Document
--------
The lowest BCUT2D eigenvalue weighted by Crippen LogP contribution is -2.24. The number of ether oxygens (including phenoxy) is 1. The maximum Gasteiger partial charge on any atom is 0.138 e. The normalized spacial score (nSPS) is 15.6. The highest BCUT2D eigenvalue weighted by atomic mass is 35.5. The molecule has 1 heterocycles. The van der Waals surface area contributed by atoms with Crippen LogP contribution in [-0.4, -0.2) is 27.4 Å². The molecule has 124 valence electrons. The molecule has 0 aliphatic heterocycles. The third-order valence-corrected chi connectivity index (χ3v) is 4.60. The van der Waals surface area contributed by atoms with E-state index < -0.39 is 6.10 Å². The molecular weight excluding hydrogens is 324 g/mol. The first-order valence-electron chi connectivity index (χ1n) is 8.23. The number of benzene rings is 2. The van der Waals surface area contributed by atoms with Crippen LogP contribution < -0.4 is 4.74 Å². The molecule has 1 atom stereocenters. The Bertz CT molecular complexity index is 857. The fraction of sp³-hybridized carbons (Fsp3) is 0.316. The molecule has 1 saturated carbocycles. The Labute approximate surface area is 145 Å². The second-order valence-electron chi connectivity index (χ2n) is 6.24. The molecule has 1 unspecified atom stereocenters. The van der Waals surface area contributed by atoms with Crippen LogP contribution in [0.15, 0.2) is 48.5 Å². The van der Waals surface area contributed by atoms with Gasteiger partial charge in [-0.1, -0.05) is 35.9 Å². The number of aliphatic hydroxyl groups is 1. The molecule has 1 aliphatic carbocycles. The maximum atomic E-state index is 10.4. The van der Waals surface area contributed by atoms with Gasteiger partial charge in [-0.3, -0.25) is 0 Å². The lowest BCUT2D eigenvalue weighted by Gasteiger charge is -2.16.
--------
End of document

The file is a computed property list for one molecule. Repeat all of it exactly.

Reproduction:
The lowest BCUT2D eigenvalue weighted by Crippen LogP contribution is -2.24. The number of ether oxygens (including phenoxy) is 1. The maximum Gasteiger partial charge on any atom is 0.138 e. The normalized spacial score (nSPS) is 15.6. The highest BCUT2D eigenvalue weighted by atomic mass is 35.5. The molecule has 1 heterocycles. The van der Waals surface area contributed by atoms with Crippen LogP contribution in [-0.4, -0.2) is 27.4 Å². The molecule has 124 valence electrons. The molecule has 0 aliphatic heterocycles. The third-order valence-corrected chi connectivity index (χ3v) is 4.60. The van der Waals surface area contributed by atoms with E-state index < -0.39 is 6.10 Å². The molecular weight excluding hydrogens is 324 g/mol. The first-order valence-electron chi connectivity index (χ1n) is 8.23. The number of benzene rings is 2. The van der Waals surface area contributed by atoms with Crippen LogP contribution < -0.4 is 4.74 Å². The molecule has 1 atom stereocenters. The Bertz CT molecular complexity index is 857. The fraction of sp³-hybridized carbons (Fsp3) is 0.316. The molecule has 1 saturated carbocycles. The Labute approximate surface area is 145 Å². The second-order valence-electron chi connectivity index (χ2n) is 6.24. The molecule has 1 unspecified atom stereocenters. The van der Waals surface area contributed by atoms with Crippen LogP contribution in [0.15, 0.2) is 48.5 Å². The van der Waals surface area contributed by atoms with Gasteiger partial charge in [-0.1, -0.05) is 35.9 Å². The number of aliphatic hydroxyl groups is 1. The molecule has 1 aliphatic carbocycles. The maximum atomic E-state index is 10.4. The van der Waals surface area contributed by atoms with Gasteiger partial charge in [-0.3, -0.25) is 0 Å². The lowest BCUT2D eigenvalue weighted by Gasteiger charge is -2.16.